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Empathy, Education and Excellence in Inclusive Design

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How can we engage more effectively with inclusive design as a way to enhance user experience for everyone, including people with disabilities? Presented by David Sloan and Sarah Horton at UX Lausanne, June 4th 2015.

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Empathy, Education and Excellence in Inclusive Design

  1. 1. Empathy, Education and Excellence in Inclusive Design David Sloan, UX Research Lead, @sloandr Sarah Horton, UX Strategy Lead, @gradualclearing
  2. 2. Perceptions around accessibility influence empathy
  3. 3. Introduction: Accessibility and disability, to a teenager…
  4. 4. Empathy: People are people Photo credit: Valerie Fletcher, Institute for Human Centered Design
  5. 5. A (Rough) Manifesto for Accessible User Experience uxfor.us/aux-manifesto
  6. 6. Digital resources can reduce social and economic exclusion; without deliberate attention, they will increase exclusion
  7. 7. People’s capabilities and preferences are unique and variable; environmental factors influence accessibility needs
  8. 8. Bell Curve
  9. 9. By concentrating solely on the bulge at the center of the bell curve we are more likely to confirm what we already know than learn something new and surprising. Tim Brown, Change By Design
  10. 10. Empathy: Understanding the impact • Diversity: People and technology • Commonality: People are people • Accessible UX: Design meets disability
  11. 11. Education: Building accessibility knowledge and skills
  12. 12. Learning from standards remediation
  13. 13. Learning how to apply standards to specific interactions Error message not announced by screen readers Form labels not programmatically associated with inputs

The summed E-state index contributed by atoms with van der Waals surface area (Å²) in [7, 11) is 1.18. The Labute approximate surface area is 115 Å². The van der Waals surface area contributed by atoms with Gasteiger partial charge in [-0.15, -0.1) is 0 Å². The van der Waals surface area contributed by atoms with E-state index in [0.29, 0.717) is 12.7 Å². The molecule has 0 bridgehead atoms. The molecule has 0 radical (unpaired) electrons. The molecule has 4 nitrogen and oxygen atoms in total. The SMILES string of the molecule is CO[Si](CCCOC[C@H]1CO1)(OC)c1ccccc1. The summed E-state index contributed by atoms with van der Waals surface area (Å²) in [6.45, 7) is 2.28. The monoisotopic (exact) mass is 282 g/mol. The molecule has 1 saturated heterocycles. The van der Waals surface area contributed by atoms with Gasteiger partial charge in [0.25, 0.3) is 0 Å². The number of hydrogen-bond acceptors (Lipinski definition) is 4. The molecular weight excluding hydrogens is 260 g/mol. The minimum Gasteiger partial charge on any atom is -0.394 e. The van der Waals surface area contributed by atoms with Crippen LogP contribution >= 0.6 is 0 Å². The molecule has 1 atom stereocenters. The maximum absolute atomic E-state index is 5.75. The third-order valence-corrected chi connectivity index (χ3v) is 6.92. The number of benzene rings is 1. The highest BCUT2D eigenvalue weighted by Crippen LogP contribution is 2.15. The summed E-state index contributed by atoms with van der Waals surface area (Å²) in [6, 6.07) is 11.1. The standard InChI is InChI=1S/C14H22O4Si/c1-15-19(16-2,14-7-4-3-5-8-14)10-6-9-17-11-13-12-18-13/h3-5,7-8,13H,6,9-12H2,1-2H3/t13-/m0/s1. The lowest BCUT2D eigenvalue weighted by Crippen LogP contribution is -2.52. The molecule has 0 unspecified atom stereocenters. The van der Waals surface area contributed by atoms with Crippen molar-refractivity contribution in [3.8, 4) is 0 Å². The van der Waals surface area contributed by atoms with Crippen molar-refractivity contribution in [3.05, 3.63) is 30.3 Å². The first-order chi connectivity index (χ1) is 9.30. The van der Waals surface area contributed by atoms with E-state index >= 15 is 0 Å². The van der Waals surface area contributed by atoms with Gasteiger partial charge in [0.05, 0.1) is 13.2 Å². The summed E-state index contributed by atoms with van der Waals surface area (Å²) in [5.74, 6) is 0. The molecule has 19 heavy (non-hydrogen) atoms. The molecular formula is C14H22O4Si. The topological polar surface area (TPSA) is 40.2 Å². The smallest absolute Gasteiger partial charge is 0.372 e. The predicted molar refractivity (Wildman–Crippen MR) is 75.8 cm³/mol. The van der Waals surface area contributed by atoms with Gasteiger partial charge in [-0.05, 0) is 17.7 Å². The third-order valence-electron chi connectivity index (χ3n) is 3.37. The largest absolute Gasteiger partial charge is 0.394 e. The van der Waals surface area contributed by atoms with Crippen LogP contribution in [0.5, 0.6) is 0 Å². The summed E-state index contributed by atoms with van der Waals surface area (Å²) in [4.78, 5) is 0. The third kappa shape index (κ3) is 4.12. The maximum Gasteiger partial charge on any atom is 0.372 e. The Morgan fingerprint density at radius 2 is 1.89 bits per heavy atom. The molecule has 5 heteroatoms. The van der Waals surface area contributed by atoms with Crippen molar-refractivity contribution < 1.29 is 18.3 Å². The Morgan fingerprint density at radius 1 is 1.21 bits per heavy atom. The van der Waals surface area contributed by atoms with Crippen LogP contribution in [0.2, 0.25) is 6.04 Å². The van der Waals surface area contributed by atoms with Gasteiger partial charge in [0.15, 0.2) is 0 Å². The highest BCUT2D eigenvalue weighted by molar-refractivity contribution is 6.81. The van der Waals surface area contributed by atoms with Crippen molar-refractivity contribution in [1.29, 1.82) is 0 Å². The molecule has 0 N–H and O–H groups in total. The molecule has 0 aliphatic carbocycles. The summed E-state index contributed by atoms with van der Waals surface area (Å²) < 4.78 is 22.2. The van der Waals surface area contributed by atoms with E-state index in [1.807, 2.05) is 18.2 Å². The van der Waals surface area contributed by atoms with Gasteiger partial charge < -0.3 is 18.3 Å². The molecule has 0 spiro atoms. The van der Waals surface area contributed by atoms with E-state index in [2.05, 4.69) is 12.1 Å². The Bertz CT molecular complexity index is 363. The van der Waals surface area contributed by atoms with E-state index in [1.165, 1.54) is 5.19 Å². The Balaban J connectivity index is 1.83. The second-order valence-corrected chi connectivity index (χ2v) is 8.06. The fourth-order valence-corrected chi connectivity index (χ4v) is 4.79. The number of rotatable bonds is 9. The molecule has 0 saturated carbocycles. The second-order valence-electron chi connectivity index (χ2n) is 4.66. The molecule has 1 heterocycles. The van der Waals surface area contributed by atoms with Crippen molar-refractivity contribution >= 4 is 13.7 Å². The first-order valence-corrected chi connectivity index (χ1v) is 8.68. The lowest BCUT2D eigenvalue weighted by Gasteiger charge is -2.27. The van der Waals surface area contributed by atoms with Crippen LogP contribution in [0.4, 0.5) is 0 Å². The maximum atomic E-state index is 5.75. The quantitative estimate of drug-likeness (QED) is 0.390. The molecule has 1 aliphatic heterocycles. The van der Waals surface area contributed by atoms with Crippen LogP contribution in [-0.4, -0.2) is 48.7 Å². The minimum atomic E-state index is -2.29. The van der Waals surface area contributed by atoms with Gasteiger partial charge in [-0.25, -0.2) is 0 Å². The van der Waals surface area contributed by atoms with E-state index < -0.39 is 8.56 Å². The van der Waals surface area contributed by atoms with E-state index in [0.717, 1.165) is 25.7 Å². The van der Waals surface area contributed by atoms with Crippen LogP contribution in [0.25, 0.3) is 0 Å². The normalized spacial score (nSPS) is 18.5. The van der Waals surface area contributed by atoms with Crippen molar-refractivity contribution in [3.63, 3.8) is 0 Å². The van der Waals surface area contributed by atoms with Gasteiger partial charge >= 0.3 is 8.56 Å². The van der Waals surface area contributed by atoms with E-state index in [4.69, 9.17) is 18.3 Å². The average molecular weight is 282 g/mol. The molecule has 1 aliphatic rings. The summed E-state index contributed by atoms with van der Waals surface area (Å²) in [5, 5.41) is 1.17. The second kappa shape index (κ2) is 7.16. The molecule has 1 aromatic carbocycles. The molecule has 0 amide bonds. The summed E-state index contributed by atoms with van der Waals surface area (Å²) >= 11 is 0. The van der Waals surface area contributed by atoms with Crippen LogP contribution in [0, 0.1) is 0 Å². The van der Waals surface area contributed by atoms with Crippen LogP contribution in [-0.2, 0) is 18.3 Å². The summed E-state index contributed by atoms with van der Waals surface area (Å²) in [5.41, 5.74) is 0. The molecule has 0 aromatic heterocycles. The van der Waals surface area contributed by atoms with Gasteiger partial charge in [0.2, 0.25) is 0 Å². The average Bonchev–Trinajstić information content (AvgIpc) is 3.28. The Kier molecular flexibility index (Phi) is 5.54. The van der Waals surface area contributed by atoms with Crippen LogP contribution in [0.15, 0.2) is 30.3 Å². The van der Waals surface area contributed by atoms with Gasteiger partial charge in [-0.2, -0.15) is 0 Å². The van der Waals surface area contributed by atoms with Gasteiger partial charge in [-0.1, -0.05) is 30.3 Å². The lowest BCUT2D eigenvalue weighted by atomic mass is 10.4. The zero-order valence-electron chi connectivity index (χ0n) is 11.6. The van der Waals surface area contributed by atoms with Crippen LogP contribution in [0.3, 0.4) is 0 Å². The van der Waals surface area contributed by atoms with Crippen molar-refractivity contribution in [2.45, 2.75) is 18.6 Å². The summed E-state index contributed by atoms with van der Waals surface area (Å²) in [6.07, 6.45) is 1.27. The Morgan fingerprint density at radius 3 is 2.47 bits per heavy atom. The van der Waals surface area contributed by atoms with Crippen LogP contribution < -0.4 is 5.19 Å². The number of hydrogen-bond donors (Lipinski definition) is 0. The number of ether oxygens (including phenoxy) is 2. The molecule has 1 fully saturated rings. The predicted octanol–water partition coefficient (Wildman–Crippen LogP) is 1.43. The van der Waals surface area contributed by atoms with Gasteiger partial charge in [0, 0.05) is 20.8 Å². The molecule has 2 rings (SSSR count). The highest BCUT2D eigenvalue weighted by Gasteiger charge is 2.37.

14. 14. Learning accessible design patterns
  15. 15. Principles of Universal Design • Equitable Use • Flexibility in Use • Simple and Intuitive Use • Perceptible Information • Tolerance for Error • Low Physical Effort • Size and Space for Approach and Use North Carolina State University, uxfor.us/universal-design
  16. 16. Accessibility barriers
  17. 17. Accessibility features that are not needed
  18. 18. Building empathy through understanding empat.io/arend
  19. 19. Education: Knowing what’s needed • Accessibility: Specifications • Design: Principles and guidelines • User Research: Real-world perspectives
  20. 20. Excellence: Solving problems, not designing new ones Photo credit: Tom Magliery https://www.flickr.com/photos/mag3737/6265874898/
  21. 21. Accessibility is a creative challenge, not a challenge to creativity
  22. 22. Accessible Design Maturity Continuum
  23. 23. An Accessible Design Maturity Continuum uxfor.us/mature-it
  24. 24. Case Study: MBTA user research
  25. 25. Details • 9 people over 2 days • Sessions lasting ½ to 1 hour • Low vision: Large monitor, ZoomText, large type, high-contrast mode • Blind: JAWS, VoiceOver • Deaf: Captions • Limited mobility and dexterity: Dragon
  26. 26. The right column is a bad location for critical information
  27. 27. Online information should match what’s available in print
  28. 28. Boston South Station lobby
  29. 29. Excellence: Designing for pleasure • Creativity: Using accessibility as a driver for innovation • Maturity: Integrating accessibility into culture and practice • Inclusivity: Caretaking the whole experience
  30. 30. Empathy: Understanding the value Education: Knowing what’s needed Excellence: Designing for pleasure
  31. 31. Thank you! @sloandr @gradualclearing

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